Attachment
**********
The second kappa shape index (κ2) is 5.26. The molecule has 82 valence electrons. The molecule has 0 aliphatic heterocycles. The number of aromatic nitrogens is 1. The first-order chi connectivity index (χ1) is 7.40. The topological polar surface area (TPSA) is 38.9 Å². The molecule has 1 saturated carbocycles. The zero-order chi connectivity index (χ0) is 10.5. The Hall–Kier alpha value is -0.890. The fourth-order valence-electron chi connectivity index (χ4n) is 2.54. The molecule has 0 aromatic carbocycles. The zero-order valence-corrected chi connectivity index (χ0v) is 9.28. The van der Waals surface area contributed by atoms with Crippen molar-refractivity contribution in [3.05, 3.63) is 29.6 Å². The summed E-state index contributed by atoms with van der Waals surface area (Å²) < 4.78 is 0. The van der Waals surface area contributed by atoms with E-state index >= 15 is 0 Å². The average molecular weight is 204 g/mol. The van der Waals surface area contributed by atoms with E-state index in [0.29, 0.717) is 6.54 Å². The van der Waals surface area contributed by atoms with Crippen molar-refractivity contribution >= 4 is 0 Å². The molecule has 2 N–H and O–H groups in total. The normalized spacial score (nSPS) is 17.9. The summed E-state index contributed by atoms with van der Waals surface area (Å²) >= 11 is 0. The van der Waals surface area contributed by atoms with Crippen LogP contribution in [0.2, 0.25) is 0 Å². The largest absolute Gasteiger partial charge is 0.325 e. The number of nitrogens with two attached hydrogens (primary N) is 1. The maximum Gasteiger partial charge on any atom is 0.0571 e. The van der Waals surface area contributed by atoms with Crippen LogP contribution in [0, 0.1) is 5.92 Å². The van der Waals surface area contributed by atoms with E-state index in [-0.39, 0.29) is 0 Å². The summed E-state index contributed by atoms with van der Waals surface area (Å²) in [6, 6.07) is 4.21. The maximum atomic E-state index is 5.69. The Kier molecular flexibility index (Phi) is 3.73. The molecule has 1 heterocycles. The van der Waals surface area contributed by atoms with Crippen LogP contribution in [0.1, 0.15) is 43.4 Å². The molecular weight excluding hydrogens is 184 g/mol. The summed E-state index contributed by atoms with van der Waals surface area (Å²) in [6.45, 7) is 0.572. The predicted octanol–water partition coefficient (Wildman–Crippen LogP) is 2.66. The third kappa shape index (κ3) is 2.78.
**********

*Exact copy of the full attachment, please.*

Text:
The second kappa shape index (κ2) is 5.26. The molecule has 82 valence electrons. The molecule has 0 aliphatic heterocycles. The number of aromatic nitrogens is 1. The first-order chi connectivity index (χ1) is 7.40. The topological polar surface area (TPSA) is 38.9 Å². The molecule has 1 saturated carbocycles. The zero-order chi connectivity index (χ0) is 10.5. The Hall–Kier alpha value is -0.890. The fourth-order valence-electron chi connectivity index (χ4n) is 2.54. The molecule has 0 aromatic carbocycles. The zero-order valence-corrected chi connectivity index (χ0v) is 9.28. The van der Waals surface area contributed by atoms with Crippen molar-refractivity contribution in [3.05, 3.63) is 29.6 Å². The summed E-state index contributed by atoms with van der Waals surface area (Å²) < 4.78 is 0. The van der Waals surface area contributed by atoms with E-state index >= 15 is 0 Å². The average molecular weight is 204 g/mol. The van der Waals surface area contributed by atoms with E-state index in [0.29, 0.717) is 6.54 Å². The van der Waals surface area contributed by atoms with Crippen molar-refractivity contribution >= 4 is 0 Å². The molecule has 2 N–H and O–H groups in total. The normalized spacial score (nSPS) is 17.9. The summed E-state index contributed by atoms with van der Waals surface area (Å²) >= 11 is 0. The van der Waals surface area contributed by atoms with Crippen LogP contribution in [0.2, 0.25) is 0 Å². The largest absolute Gasteiger partial charge is 0.325 e. The number of nitrogens with two attached hydrogens (primary N) is 1. The maximum Gasteiger partial charge on any atom is 0.0571 e. The van der Waals surface area contributed by atoms with Crippen LogP contribution in [0, 0.1) is 5.92 Å². The van der Waals surface area contributed by atoms with E-state index in [-0.39, 0.29) is 0 Å². The summed E-state index contributed by atoms with van der Waals surface area (Å²) in [6, 6.07) is 4.21. The maximum atomic E-state index is 5.69. The Kier molecular flexibility index (Phi) is 3.73. The molecule has 1 heterocycles. The van der Waals surface area contributed by atoms with Crippen LogP contribution in [0.1, 0.15) is 43.4 Å². The molecular weight excluding hydrogens is 184 g/mol. The summed E-state index contributed by atoms with van der Waals surface area (Å²) in [6.45, 7) is 0.572. The predicted octanol–water partition coefficient (Wildman–Crippen LogP) is 2.66. The third kappa shape index (κ3) is 2.78.